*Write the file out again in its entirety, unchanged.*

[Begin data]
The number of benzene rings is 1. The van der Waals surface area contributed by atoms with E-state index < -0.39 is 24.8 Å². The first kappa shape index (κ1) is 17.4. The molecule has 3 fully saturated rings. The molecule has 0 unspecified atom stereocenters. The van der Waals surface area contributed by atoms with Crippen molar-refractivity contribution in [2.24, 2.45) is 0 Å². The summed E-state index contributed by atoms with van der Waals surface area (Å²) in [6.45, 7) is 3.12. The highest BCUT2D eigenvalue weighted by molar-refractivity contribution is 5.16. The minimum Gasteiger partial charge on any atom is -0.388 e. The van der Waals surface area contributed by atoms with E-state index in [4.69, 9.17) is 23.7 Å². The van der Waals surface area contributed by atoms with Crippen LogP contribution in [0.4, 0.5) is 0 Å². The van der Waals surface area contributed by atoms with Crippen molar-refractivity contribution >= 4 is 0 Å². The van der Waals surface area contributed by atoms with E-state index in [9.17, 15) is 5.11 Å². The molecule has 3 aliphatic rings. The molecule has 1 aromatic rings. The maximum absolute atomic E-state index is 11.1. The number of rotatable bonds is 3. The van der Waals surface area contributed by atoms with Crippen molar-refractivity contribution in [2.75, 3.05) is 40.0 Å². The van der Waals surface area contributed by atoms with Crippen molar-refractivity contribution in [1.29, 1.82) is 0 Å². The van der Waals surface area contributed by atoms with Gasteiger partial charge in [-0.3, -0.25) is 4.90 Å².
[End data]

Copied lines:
The number of benzene rings is 1. The van der Waals surface area contributed by atoms with E-state index < -0.39 is 24.8 Å². The first kappa shape index (κ1) is 17.4. The molecule has 3 fully saturated rings. The molecule has 0 unspecified atom stereocenters. The van der Waals surface area contributed by atoms with Crippen molar-refractivity contribution in [2.24, 2.45) is 0 Å². The summed E-state index contributed by atoms with van der Waals surface area (Å²) in [6.45, 7) is 3.12. The highest BCUT2D eigenvalue weighted by molar-refractivity contribution is 5.16. The minimum Gasteiger partial charge on any atom is -0.388 e. The van der Waals surface area contributed by atoms with E-state index in [4.69, 9.17) is 23.7 Å². The van der Waals surface area contributed by atoms with Crippen LogP contribution in [0.4, 0.5) is 0 Å². The van der Waals surface area contributed by atoms with Crippen molar-refractivity contribution >= 4 is 0 Å². The van der Waals surface area contributed by atoms with E-state index in [9.17, 15) is 5.11 Å². The molecule has 3 aliphatic rings. The molecule has 1 aromatic rings. The maximum absolute atomic E-state index is 11.1. The number of rotatable bonds is 3. The van der Waals surface area contributed by atoms with Crippen molar-refractivity contribution in [2.75, 3.05) is 40.0 Å². The van der Waals surface area contributed by atoms with Crippen molar-refractivity contribution in [1.29, 1.82) is 0 Å². The van der Waals surface area contributed by atoms with Gasteiger partial charge in [-0.3, -0.25) is 4.90 Å².